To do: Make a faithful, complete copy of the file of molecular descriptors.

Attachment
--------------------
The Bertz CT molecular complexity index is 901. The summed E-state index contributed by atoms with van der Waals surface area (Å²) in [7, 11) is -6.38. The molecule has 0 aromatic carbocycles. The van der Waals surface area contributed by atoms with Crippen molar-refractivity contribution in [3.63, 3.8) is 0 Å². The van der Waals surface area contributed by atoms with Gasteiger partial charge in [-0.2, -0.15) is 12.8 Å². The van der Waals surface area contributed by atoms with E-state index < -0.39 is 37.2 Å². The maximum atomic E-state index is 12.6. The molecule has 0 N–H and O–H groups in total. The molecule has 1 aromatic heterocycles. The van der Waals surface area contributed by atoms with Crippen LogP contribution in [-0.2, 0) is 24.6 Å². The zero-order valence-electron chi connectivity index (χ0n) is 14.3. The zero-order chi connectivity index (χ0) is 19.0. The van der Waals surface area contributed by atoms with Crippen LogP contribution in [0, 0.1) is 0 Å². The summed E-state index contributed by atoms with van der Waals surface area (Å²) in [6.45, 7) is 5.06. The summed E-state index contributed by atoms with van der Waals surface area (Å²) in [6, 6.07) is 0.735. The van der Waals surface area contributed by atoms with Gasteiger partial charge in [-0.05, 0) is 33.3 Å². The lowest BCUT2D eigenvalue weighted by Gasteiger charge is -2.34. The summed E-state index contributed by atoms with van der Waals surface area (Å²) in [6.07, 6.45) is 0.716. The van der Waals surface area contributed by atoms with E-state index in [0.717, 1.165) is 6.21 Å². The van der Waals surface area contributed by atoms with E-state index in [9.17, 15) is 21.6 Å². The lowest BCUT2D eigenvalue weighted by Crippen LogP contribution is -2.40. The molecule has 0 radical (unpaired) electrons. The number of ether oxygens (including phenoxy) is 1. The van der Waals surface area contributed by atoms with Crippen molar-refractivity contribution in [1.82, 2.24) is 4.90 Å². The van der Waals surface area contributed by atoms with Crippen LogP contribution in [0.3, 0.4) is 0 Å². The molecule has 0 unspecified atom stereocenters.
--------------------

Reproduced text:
The Bertz CT molecular complexity index is 901. The summed E-state index contributed by atoms with van der Waals surface area (Å²) in [7, 11) is -6.38. The molecule has 0 aromatic carbocycles. The van der Waals surface area contributed by atoms with Crippen molar-refractivity contribution in [3.63, 3.8) is 0 Å². The van der Waals surface area contributed by atoms with Gasteiger partial charge in [-0.2, -0.15) is 12.8 Å². The van der Waals surface area contributed by atoms with E-state index < -0.39 is 37.2 Å². The maximum atomic E-state index is 12.6. The molecule has 0 N–H and O–H groups in total. The molecule has 1 aromatic heterocycles. The van der Waals surface area contributed by atoms with Crippen LogP contribution in [-0.2, 0) is 24.6 Å². The zero-order valence-electron chi connectivity index (χ0n) is 14.3. The zero-order chi connectivity index (χ0) is 19.0. The van der Waals surface area contributed by atoms with Crippen LogP contribution in [0, 0.1) is 0 Å². The summed E-state index contributed by atoms with van der Waals surface area (Å²) in [6.45, 7) is 5.06. The summed E-state index contributed by atoms with van der Waals surface area (Å²) in [6, 6.07) is 0.735. The van der Waals surface area contributed by atoms with Gasteiger partial charge in [-0.05, 0) is 33.3 Å². The lowest BCUT2D eigenvalue weighted by Gasteiger charge is -2.34. The summed E-state index contributed by atoms with van der Waals surface area (Å²) in [6.07, 6.45) is 0.716. The van der Waals surface area contributed by atoms with E-state index in [0.717, 1.165) is 6.21 Å². The van der Waals surface area contributed by atoms with E-state index in [9.17, 15) is 21.6 Å². The lowest BCUT2D eigenvalue weighted by Crippen LogP contribution is -2.40. The molecule has 0 radical (unpaired) electrons. The number of ether oxygens (including phenoxy) is 1. The van der Waals surface area contributed by atoms with Crippen molar-refractivity contribution in [1.82, 2.24) is 4.90 Å². The van der Waals surface area contributed by atoms with Crippen LogP contribution in [0.3, 0.4) is 0 Å². The molecule has 0 unspecified atom stereocenters.